Injury risks and crashworthiness benefits for females and males: Which differences are physiological?

Brumbelow, Matthew L. / Jermakian, Jessica S.
Insurance Institute for Highway Safety
February 2021

Objective: Previous research has found elevated injury risk for females relative to males in passenger vehicle crashes but has not accounted for ways the crashes themselves differ between these populations. Vehicle curb weight, ride height, safety rating, airbag deployment, and crash configuration all influence injury outcome and often are not well-represented by delta-V alone. This study evaluated the effect of occupant sex on injury risk in front and side crashes while limiting or controlling for non-physiological crash differences. Additionally, the effects of crashworthiness improvements arewere compared for females and males.
Methods: We analyzed National Automotive Sampling System-Crashworthiness Data System (NASS-CDS) cases from 1998–2015 involving a belted driver in a front crash or a front-row near-side occupant in a side crash. Logistic regression was used to estimate the risk of certain injury outcomes for females relative to males as well as the change in risk due to improved crashworthiness. Sex-based differences in occupant age, mass, and stature; crash test rating; delta-V; crash configuration; and vehicle-to-vehicle compatibility were considered either through case selection or the inclusion of additional regression covariates.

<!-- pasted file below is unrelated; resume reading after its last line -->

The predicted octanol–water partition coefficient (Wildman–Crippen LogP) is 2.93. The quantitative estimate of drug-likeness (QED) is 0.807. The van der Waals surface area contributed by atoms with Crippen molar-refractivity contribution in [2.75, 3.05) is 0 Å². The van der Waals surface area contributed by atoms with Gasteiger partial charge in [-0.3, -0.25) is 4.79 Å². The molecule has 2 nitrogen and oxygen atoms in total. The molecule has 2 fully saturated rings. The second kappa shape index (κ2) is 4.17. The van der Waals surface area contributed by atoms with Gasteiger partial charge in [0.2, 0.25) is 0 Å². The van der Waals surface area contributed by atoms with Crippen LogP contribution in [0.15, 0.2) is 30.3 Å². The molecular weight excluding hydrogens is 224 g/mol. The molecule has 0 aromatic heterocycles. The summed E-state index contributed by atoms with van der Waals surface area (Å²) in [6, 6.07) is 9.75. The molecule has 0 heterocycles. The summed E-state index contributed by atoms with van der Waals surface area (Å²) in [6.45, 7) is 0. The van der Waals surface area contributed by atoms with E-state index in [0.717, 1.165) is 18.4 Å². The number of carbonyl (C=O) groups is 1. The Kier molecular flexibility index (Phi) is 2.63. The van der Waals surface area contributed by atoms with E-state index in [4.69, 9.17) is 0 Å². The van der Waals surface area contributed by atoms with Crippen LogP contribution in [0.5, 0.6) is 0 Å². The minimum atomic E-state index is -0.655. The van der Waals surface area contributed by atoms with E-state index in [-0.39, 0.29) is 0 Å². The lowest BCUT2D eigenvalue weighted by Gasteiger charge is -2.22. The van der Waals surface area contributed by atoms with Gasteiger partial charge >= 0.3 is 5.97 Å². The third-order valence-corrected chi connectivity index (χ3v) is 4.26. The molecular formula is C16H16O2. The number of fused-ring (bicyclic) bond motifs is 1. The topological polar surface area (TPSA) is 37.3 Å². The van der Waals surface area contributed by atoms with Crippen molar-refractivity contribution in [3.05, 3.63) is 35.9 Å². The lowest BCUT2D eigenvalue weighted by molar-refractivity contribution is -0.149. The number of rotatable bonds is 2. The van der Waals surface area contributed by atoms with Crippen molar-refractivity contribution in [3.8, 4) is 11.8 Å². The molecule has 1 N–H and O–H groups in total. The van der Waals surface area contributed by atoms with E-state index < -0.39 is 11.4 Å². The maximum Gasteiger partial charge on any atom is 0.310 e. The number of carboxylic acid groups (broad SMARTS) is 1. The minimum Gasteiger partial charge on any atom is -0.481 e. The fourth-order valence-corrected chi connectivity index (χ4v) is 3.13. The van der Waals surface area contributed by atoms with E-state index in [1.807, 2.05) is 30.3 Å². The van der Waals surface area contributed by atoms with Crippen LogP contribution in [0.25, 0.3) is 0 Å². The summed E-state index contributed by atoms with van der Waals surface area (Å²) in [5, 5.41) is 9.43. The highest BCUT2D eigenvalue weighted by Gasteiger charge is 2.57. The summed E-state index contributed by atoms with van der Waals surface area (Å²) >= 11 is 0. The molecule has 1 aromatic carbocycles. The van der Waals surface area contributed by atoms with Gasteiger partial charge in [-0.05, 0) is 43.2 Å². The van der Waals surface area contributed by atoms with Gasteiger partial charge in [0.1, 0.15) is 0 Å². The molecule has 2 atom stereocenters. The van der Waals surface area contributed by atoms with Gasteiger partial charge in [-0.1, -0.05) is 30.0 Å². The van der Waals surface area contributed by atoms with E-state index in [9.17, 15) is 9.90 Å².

Results: Before controlling for crash and vehicle differences, female drivers in front crashes had higher estimated overall and body-region-specific risks of a Maximum Abbreviated Injury Scale (MAIS) >= 2 injury and a MAIS >= 3 injury, as consistent with previous findings. After accounting for such differences, all female injury odds ratios were reduced. Females remained at higher risk of MAIS >= 2 injury (odds ratio [OR], 2.23; 95% confidence interval [CI], 1.42–3.51), especially extremity injury, but had similar odds for MAIS >= 3 non-extremity injury (OR, 0.98; 95% CI, 0.56–1.7). While controlling for crash differences in side impacts, female injury odds tended to be lower than male injury odds for MAIS >= 2 and higher for MAIS >= 3 outcomes, but none of the estimates were significant at the p = 0.05 level. Estimated benefits of improved crashworthiness were similar or greater for females than for males for most injury outcomes.
Conclusions: Female-specific crashworthiness improvements may be required to provide additional protection against Abbreviated Injury Scale (AIS) 2 extremity injury. Much of the remaining discrepancy in sex-based injury risk can be attributed differences between vehicles and crashes, not to physiological differences. Addressing these differences will require other types of countermeasures.